The chancellor’s economic programme contains much the City should welcome

Andrew Parmley
The chancellor is no stranger to the City (Source: Getty)

The chancellor stepped up to the despatch box last week to make his most important speech since taking office in July.

Where previously the Autumn Statement was an important political date on the calendar for UK media, it had gone largely unnoticed by the European press. This year, however, was different.

Philip Hammond’s address was being watched by the press across the continent. With the rest of the bloc braced for the beginning of the UK’s negotiations – anticipated in March next year – any snippet of information that might be gleaned from the Prime Minister’s right-hand man would be treasured.

But, as has been the case so far, government remained tight-lipped on the matter. In fact Brexit was only mentioned in terms of how much was being held in reserves.

Read more: Hammond fell for the discredited groupthink that Brexit is bad for growth

There were some announcements, however, of huge significance to the City.

The first was regarding the capital’s affordable housing problem, which partly undermines our position as a leading global city. Too many Londoners have trouble finding affordable and suitable housing, which will, unless we take action, drive workers away from London and into the arms of Europe’s other financial centres.

The Housing White Paper and a promise to unlock more land to build on were a good start, but no more than that. So Hammond’s announcement that the government will increase the amount of affordable housing in the capital, with a £3.15bn fund to build 90,000 homes over the next five years, was extremely welcome.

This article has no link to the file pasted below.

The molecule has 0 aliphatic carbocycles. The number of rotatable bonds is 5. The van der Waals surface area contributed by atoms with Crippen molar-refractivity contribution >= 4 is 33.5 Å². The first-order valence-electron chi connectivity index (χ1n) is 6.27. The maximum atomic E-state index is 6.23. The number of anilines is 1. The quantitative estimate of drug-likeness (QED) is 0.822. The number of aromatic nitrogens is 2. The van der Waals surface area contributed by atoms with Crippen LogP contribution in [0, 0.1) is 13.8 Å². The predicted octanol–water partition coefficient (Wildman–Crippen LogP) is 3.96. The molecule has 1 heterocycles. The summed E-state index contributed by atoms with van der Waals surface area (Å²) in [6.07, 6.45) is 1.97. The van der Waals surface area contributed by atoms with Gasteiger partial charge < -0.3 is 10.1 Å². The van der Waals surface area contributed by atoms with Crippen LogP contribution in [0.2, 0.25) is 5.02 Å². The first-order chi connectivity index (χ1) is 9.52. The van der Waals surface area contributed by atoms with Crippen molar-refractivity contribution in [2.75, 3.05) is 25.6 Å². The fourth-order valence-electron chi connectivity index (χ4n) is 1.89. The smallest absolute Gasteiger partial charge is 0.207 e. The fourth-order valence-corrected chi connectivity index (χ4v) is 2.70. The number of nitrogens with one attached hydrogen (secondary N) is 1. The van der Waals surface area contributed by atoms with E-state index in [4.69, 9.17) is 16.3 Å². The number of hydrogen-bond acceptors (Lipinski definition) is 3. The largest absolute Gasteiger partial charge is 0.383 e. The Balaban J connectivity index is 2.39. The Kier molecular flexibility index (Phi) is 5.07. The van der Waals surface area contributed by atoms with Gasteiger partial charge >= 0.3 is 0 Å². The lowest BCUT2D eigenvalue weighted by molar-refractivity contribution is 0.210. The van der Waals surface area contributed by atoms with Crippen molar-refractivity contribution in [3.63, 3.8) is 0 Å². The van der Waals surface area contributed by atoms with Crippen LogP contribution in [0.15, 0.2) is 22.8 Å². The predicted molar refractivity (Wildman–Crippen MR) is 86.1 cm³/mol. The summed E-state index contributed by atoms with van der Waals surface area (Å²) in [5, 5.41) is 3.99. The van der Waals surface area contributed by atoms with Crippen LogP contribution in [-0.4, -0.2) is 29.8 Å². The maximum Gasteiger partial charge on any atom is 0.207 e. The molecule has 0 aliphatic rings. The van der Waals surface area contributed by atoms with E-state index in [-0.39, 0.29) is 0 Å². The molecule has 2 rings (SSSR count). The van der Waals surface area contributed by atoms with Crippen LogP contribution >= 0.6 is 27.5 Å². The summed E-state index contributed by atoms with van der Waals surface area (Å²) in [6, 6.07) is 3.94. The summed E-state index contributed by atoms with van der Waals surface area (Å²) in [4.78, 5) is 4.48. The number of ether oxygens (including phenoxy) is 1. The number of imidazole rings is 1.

As someone who was born in Manchester and raised in Blackpool, and as an ambassador for a financial and professional services sector that employs 1.4m people outside London, I was also pleased that the chancellor acknowledged the growth of a whole range of UK regions.

As I told the Prime Minister at the Lord Mayor’s Banquet a fortnight ago, it is absolutely vital that government engages with these areas – not just London or even the big cities – in order to better understand how it can stimulate jobs and economic growth. Devolution is one way to do this: it will help empower individual regions to take decisions relevant to them, and will also give London more control over how we support the entire UK economy.

Read more: London must shake off its complacency if it's to thrive post-Brexit

Another area of interest was infrastructure. Ambitious local and national infrastructure developments will be crucial to increasing UK productivity, which currently lags far behind frontrunners such as the US and Germany.

While we welcome the chancellor’s plans to invest more in areas such as transport and broadband connectivity, business will want to see exactly how this investment will improve turnover and trade links with our international partners. The National Productivity Investment Fund is a good move, but again, a quick return is vital.

Overall, I think the Autumn Statement was positive. The new chancellor – himself no stranger to the City – recognises the need for a stable economy, and his expenditure plan reflected that. Now, however, despite the setbacks that Brexit might induce, we look forward to his commitments bearing fruit.

City A.M.'s opinion pages are a place for thought-provoking views and debate. These views are not necessarily shared by City A.M.

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